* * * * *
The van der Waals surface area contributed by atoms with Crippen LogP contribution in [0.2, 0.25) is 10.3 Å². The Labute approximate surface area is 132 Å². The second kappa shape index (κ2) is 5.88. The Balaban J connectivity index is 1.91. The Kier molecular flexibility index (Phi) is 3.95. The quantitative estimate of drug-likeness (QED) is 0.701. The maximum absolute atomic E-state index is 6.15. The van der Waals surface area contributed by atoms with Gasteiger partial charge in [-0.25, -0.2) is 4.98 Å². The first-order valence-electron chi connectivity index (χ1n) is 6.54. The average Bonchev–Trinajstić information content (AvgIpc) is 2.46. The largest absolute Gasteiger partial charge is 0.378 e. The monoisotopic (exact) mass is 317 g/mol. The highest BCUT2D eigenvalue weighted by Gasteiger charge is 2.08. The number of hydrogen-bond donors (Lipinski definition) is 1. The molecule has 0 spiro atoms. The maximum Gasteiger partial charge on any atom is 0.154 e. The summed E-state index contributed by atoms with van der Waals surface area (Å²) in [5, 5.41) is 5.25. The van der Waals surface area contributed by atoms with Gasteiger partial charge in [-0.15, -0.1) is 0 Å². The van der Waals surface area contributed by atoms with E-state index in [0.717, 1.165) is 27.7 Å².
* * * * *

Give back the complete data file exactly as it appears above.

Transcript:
The van der Waals surface area contributed by atoms with Crippen LogP contribution in [0.2, 0.25) is 10.3 Å². The Labute approximate surface area is 132 Å². The second kappa shape index (κ2) is 5.88. The Balaban J connectivity index is 1.91. The Kier molecular flexibility index (Phi) is 3.95. The quantitative estimate of drug-likeness (QED) is 0.701. The maximum absolute atomic E-state index is 6.15. The van der Waals surface area contributed by atoms with Gasteiger partial charge in [-0.25, -0.2) is 4.98 Å². The first-order valence-electron chi connectivity index (χ1n) is 6.54. The average Bonchev–Trinajstić information content (AvgIpc) is 2.46. The largest absolute Gasteiger partial charge is 0.378 e. The monoisotopic (exact) mass is 317 g/mol. The highest BCUT2D eigenvalue weighted by Gasteiger charge is 2.08. The number of hydrogen-bond donors (Lipinski definition) is 1. The molecule has 0 spiro atoms. The maximum Gasteiger partial charge on any atom is 0.154 e. The summed E-state index contributed by atoms with van der Waals surface area (Å²) in [5, 5.41) is 5.25. The van der Waals surface area contributed by atoms with Gasteiger partial charge in [-0.15, -0.1) is 0 Å². The van der Waals surface area contributed by atoms with E-state index in [0.717, 1.165) is 27.7 Å².